Strathclyde shares in enhancement of gravitational wave network

LIGO input optics. Image by  LIGO Laboratory

The University of Strathclyde has a significant role in a global network of gravitational wave observatories, which is to be upgraded to almost double its sensitivity.

The $US30 million Advanced LIGO Plus (ALIGO+) project will improve the two existing Laser Interferometer Gravitational wave Observatories (LIGO) in the United States, and will be included as standard in the new LIGO India facility from the mid-2020s.

The US National Science Foundation is providing $20.4 million funding for ALIGO+, and UK Research and Innovation (UKRI) £10.7 million ($US14.1 million), with additional support from the Australian Research Council.

Strathclyde hosts a variety of advanced technologies for fabricating laser mirror coatings – one of the key areas for the new upgrades.

The Strathclyde laboratory has been hosting collaborators from India, supporting the training of researchers ahead of the construction of LIGO India.  The team – led by Professor Stuart Reid of the Department of Biomedical Engineering - is in the process of commissioning systems to be shipped to the labs at TFIR Hyderabad to accelerate the collaborative research in relation to the laser mirrors.

Professor Reid said: “Within a few years of the first detection, gravitational waves have opened our understanding of the Universe, teaching us about the origin of the elements and the existence of ‘dancing’ black holes and neutron stars.”

UK Research and Innovation Chief Executive, Professor Sir Mark Walport, said: “In confirming the existence of gravitational waves, the LIGO project generated unique insights into the nature of our universe and fuelled world-wide interest in science. This Nobel-winning project also illustrated the importance of international collaboration in research.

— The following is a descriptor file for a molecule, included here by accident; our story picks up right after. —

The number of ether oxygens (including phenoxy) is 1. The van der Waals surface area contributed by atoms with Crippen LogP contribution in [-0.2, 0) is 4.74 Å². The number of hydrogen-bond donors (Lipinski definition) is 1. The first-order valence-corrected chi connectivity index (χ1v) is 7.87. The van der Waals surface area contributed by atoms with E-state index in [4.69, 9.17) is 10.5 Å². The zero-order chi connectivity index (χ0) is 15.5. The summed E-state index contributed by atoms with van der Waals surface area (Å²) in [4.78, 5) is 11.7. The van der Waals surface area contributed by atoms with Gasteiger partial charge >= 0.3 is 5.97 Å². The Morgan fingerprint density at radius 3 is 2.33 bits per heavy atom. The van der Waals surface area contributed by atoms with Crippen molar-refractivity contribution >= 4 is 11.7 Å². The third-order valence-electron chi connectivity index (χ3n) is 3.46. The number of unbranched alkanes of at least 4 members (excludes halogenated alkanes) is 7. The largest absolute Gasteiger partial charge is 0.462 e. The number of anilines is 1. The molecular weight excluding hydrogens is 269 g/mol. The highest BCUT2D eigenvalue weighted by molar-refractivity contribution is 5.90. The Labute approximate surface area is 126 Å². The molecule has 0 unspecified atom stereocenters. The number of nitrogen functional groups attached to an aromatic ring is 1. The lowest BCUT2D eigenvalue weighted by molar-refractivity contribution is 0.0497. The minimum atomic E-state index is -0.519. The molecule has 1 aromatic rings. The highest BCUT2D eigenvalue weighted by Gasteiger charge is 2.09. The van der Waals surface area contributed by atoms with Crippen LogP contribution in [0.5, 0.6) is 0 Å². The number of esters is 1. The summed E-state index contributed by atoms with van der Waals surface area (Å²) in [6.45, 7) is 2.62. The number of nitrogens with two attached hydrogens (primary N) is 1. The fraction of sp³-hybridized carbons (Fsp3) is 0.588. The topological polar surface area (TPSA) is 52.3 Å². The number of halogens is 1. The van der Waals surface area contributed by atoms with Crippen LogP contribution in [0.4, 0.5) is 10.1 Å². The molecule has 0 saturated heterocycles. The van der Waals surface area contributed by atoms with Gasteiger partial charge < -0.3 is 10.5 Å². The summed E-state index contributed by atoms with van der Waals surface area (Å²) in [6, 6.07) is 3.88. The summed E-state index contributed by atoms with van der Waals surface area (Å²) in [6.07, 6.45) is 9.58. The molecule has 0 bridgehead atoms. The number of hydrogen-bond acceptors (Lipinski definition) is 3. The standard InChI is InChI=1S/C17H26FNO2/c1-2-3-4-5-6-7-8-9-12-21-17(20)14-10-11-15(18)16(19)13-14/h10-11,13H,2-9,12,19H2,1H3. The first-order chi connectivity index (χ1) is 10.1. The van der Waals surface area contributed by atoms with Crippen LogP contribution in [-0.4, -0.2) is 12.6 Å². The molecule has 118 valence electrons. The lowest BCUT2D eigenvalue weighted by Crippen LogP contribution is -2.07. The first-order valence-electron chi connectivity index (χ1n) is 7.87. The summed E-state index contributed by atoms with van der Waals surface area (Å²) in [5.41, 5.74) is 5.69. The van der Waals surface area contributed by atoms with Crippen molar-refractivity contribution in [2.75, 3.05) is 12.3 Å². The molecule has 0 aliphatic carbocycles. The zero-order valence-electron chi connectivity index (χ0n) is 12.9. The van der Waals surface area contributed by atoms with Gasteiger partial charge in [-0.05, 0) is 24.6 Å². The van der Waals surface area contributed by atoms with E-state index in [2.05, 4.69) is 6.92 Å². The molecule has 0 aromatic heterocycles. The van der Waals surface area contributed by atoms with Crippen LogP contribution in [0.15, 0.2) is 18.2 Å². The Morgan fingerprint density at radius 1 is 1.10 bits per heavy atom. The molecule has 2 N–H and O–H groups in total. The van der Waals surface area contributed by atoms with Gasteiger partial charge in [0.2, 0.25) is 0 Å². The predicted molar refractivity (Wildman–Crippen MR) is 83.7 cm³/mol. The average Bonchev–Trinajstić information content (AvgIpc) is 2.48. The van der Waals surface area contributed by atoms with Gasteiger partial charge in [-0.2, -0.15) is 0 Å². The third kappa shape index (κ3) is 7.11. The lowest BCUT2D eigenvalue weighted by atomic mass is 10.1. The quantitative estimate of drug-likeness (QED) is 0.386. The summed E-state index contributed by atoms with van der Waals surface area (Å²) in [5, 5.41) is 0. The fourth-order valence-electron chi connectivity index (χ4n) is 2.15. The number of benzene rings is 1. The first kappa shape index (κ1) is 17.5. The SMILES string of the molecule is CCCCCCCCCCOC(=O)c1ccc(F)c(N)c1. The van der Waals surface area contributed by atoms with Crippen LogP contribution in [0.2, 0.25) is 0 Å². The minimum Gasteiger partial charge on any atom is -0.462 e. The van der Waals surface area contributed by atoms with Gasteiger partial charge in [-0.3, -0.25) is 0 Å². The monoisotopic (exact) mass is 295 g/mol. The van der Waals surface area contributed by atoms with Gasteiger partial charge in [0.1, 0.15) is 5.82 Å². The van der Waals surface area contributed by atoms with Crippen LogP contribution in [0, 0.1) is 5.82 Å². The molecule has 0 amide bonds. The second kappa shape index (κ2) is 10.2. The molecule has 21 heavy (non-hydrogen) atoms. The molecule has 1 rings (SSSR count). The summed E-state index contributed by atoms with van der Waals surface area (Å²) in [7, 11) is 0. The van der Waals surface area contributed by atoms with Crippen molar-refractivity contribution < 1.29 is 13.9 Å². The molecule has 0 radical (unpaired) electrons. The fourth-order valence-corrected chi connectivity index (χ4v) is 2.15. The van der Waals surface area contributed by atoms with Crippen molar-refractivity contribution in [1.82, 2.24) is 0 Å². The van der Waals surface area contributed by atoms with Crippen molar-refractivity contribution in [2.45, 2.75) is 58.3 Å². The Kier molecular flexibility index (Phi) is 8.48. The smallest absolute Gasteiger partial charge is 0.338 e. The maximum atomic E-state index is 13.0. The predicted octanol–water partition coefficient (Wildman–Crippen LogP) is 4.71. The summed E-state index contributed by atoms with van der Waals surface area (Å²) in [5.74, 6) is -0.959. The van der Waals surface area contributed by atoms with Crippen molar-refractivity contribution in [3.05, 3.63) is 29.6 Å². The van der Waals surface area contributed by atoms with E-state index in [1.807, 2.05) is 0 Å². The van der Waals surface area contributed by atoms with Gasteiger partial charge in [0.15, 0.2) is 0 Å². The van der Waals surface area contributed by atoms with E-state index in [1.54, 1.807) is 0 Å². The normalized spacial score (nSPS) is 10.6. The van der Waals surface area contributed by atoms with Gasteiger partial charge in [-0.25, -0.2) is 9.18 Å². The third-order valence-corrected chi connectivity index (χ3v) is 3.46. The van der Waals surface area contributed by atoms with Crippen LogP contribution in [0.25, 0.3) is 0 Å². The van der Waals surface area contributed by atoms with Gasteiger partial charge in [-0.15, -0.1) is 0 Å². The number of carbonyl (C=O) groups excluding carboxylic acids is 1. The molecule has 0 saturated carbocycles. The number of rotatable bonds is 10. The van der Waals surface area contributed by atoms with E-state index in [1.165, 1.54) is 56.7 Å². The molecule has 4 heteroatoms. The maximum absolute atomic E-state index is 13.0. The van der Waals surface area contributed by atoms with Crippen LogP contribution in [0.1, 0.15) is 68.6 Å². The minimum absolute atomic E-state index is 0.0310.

“The UK’s technological and scientific expertise will continue to play a crucial role in ALIGO+, which aims to further increase our understanding of the events that shape the universe. The UK investment in ALIGO+ and support for a third gravitational wave detector in India underlines UKRI’s commitment to developing existing collaborative research and innovation programmes with partners.”

Precision tests

The enhanced capabilities afforded by ALIGO+ are expected to illuminate the origins and evolution of stellar-mass black holes, allow precision tests of extreme gravity, enable detailed study of the equation of state of neutron stars, and permit new tests of cosmology, including fully independent constraints on the Hubble constant.

Technology improvements arising from the project are expected to include quantum optics, quantum information theory, materials science, optical technology, precision metrology and physical standards.

The UK has also led a variety of spinouts of LIGO technology into other areas.  As one example, the development of ‘nanokicking’ has exploited the use of precision measurement techniques to apply tiny vibrations to stems cells to convince them to form bone in the lab. Clinical trials are now taking place in Scotland to apply nanoscale vibration to patients with spinal injuries in an attempt to slow down and reverse the effects of a condition called ‘disuse osteoporosis’ by turning stem cells in to healthy bone.